Hiking The Appalachian Trail
The Appalachian Trail is one of the world’s longest hiking routes on the planet. It stretches some 2,200 miles through 14 states from Springer Mountain in Georgia to Mount Katahdin in Maine. You’ll be testing your wits and skills in trekking, navigating woodlands rich with natural hazards. On the plus side, you’ll reward yourself with amazing views that only this part of the world can offer. Very few can complete the entire length of the trail. Most of the 3 million hikers who trek the Appalachian only complete a portion of it. If you’re committed to making the journey, here are pearls of wisdom that you can heed. These are all you need to know about hiking the Appalachian Trail.
When And Where To Start The Hike
There are two trailheads on the Appalachian Trail. One is in Georgia while the other is in Maine. On average, the journey can take you about 6 months to complete. The fastest trek on the trail is set by Karl Meltzer in 2016. Meltzer completed the end-to-end journey in almost 46 days, covering about 48 miles of land per day.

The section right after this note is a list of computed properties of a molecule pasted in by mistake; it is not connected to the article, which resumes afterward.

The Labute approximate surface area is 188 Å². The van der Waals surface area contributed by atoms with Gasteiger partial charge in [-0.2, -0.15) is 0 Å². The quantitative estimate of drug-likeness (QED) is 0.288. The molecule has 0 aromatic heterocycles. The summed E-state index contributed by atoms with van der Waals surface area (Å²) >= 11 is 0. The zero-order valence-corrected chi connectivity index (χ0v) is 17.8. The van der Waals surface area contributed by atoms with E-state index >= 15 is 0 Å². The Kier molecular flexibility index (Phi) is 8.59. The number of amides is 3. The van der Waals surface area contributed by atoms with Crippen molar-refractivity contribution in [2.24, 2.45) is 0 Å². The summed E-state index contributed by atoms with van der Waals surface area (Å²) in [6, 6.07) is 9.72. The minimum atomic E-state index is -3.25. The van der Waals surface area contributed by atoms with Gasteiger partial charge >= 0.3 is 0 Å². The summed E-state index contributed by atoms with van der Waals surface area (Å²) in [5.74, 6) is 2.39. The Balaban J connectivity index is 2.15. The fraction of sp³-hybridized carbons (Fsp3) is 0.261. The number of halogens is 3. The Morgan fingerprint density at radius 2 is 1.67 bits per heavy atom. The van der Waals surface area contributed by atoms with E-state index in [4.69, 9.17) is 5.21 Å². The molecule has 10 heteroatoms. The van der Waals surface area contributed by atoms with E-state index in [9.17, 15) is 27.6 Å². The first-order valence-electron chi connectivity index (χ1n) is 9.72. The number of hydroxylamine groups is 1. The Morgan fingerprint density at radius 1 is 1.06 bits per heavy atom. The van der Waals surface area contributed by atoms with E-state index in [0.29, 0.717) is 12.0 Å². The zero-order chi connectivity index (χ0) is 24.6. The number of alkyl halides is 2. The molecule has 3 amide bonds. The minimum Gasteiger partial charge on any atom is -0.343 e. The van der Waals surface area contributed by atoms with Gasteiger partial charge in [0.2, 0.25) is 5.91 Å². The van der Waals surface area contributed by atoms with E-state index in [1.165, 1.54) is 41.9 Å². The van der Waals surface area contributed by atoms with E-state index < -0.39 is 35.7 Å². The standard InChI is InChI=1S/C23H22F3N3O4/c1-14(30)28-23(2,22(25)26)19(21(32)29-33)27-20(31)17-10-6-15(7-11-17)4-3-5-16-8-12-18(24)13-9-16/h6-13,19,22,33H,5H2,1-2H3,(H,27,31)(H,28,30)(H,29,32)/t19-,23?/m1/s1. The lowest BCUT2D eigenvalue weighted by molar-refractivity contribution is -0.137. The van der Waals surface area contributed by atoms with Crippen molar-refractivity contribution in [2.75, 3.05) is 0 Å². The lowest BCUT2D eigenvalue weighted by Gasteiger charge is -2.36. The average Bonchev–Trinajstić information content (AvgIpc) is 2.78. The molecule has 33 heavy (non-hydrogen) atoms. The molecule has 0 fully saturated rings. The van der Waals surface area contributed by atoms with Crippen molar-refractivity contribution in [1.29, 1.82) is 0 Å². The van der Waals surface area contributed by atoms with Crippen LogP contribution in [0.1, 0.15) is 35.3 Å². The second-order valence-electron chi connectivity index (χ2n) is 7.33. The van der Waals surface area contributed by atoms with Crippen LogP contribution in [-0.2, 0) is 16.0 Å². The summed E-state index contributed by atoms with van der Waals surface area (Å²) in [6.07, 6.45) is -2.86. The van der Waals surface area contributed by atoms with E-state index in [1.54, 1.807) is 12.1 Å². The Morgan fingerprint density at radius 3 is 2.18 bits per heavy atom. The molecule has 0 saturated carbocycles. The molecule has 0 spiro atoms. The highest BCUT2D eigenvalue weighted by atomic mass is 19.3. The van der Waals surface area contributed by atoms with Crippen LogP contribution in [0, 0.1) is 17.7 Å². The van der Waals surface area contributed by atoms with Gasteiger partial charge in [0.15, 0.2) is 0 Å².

The length of your trek depends on one major factor: weather. If you are going to start at the southern end of the trail in Georgia, you’ll want to start trekking as early as late winter or as late as early spring. This way you will arrive at Mount Katahdin in Maine right before heavy snow starts piling up in the north. If you decide to start at the northern end of the trail in Maine, you’d want to start your hike in the summer. As you hike towards the south, the trail will be much cooler by then. You can also start in the fall. However, it is best to move as fast as possible. This is to make sure that you will be out of the cold north by the time winter sets in.
On the technical aspects of the trail, Mount Katahdin can offer substantial challenges. Baxter State Park Authority classifies Katahdin’s trails as very strenuous. As such, many Appalachian Trail thru-hikers reserve the northern end of the trail for last. This means they will move from south to north, starting in Georgia’s Springer Mountain.
Bring Only The Absolute Essentials